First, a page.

During the installation, there are often small drillings and/or cuttings (i.e. ‘swarf’) from the fastening and trimming operations—remember, these contain steel. After the job is done, or even before, the steel will corrode and leave behind a rust discoloration that is objectionable, especially if the paint colour is a light tone. Too often, this discoloration is thought to be actual premature degradation of the prepainted panels, and in addition to the aesthetic issue, the building owner needs to be convinced the building is not failing prematurely. All swarf should be immediately removed from the roof.
If the application involves a low-slope roof, there is a possibility of water ponding. Even though the slope design might be adequate to provide for free drainage, there might be local issues leading to ponding of water. Small dents caused by workers (e.g. walking or placement of tools), can leave behind areas that do not experience free drainage. If free drainage is not allowed, the ponding may lead to paint blistering, then to paint disbondment in larger areas, and then to more aggressive corrosion of the metallic coating beneath the paint. After erection, settling of the building may lead to improper roof drainage.
Simple maintenance of the prepainted panels on the building involves washing with water from time to time. This is not usually necessary for installations where the panels experience rainfall such as a roof. However, in protected exposure areas, such as the soffit and wall sections beneath eaves, washing every six months is beneficial to remove corrosive salts and debris from the surface of the panels.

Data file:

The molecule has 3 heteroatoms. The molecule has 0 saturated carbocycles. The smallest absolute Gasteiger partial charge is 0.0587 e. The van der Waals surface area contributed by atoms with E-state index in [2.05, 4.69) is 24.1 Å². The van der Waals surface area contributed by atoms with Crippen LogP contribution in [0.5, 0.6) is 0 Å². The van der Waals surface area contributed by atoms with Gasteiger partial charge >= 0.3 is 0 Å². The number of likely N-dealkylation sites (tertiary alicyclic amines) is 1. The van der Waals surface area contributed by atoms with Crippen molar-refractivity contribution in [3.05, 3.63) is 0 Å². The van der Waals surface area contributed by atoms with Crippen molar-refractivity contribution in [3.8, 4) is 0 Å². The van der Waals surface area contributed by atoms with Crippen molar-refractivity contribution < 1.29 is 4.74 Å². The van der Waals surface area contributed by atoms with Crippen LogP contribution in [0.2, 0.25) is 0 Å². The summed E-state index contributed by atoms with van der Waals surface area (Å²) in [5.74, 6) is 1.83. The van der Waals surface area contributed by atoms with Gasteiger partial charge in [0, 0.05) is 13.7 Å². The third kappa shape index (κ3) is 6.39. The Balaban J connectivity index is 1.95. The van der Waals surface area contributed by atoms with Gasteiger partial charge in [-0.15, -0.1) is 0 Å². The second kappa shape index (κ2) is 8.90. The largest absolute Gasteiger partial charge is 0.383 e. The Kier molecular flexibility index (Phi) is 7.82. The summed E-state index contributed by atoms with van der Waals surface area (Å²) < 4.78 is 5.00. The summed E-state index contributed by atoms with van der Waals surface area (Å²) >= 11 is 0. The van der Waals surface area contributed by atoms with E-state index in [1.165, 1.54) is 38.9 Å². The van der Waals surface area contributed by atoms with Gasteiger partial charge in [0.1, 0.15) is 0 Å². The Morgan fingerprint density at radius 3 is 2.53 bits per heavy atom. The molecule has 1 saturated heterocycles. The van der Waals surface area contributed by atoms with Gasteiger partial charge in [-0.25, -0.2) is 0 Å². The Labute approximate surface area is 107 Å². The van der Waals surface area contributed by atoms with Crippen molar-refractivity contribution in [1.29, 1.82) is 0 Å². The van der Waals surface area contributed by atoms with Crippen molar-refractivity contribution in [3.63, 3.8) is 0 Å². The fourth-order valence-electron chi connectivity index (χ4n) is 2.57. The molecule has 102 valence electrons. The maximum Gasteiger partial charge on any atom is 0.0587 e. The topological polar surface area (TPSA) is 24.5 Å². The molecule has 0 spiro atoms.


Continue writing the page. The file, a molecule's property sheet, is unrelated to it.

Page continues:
Care with washing is needed. Some considerations to keep in mind are:
It is recommended any cleaning be done by first ‘test cleaning’ a small surface area in a location that is not boldly exposed to be certain satisfactory results are achieved.
Also, for roofing applications, the removal of loose debris such as leaves, dirt, or building effluent (i.e. dust or other residues around roof vents) is important. Even if these residues do not contain corrosive chemicals, they prevent the quick drying vital for a long-term roof.
Also, a metal bladed shovel should not be used to remove snow from roofs. This can cause severe scratching of the paint.